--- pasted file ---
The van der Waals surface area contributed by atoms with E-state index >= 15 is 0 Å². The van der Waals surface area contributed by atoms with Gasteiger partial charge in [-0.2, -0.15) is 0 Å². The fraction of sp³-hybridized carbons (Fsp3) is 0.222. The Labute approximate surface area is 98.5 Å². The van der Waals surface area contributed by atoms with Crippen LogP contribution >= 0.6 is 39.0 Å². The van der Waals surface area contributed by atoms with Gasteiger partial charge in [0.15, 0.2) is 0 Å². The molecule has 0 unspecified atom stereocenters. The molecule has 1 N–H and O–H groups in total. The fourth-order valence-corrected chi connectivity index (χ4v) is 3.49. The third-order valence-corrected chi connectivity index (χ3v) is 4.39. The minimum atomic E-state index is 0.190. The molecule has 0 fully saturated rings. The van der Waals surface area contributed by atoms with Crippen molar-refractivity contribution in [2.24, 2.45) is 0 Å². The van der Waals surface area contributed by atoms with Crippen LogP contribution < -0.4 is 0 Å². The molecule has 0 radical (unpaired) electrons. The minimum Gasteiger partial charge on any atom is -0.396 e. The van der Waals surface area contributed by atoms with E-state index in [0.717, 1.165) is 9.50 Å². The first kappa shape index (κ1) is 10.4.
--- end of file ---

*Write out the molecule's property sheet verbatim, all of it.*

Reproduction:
The van der Waals surface area contributed by atoms with E-state index >= 15 is 0 Å². The van der Waals surface area contributed by atoms with Gasteiger partial charge in [-0.2, -0.15) is 0 Å². The fraction of sp³-hybridized carbons (Fsp3) is 0.222. The Labute approximate surface area is 98.5 Å². The van der Waals surface area contributed by atoms with Crippen LogP contribution >= 0.6 is 39.0 Å². The van der Waals surface area contributed by atoms with Gasteiger partial charge in [0.15, 0.2) is 0 Å². The molecule has 0 unspecified atom stereocenters. The molecule has 1 N–H and O–H groups in total. The fourth-order valence-corrected chi connectivity index (χ4v) is 3.49. The third-order valence-corrected chi connectivity index (χ3v) is 4.39. The minimum atomic E-state index is 0.190. The molecule has 0 fully saturated rings. The van der Waals surface area contributed by atoms with Crippen molar-refractivity contribution in [2.24, 2.45) is 0 Å². The van der Waals surface area contributed by atoms with Crippen LogP contribution < -0.4 is 0 Å². The molecule has 0 radical (unpaired) electrons. The minimum Gasteiger partial charge on any atom is -0.396 e. The van der Waals surface area contributed by atoms with E-state index in [0.717, 1.165) is 9.50 Å². The first kappa shape index (κ1) is 10.4.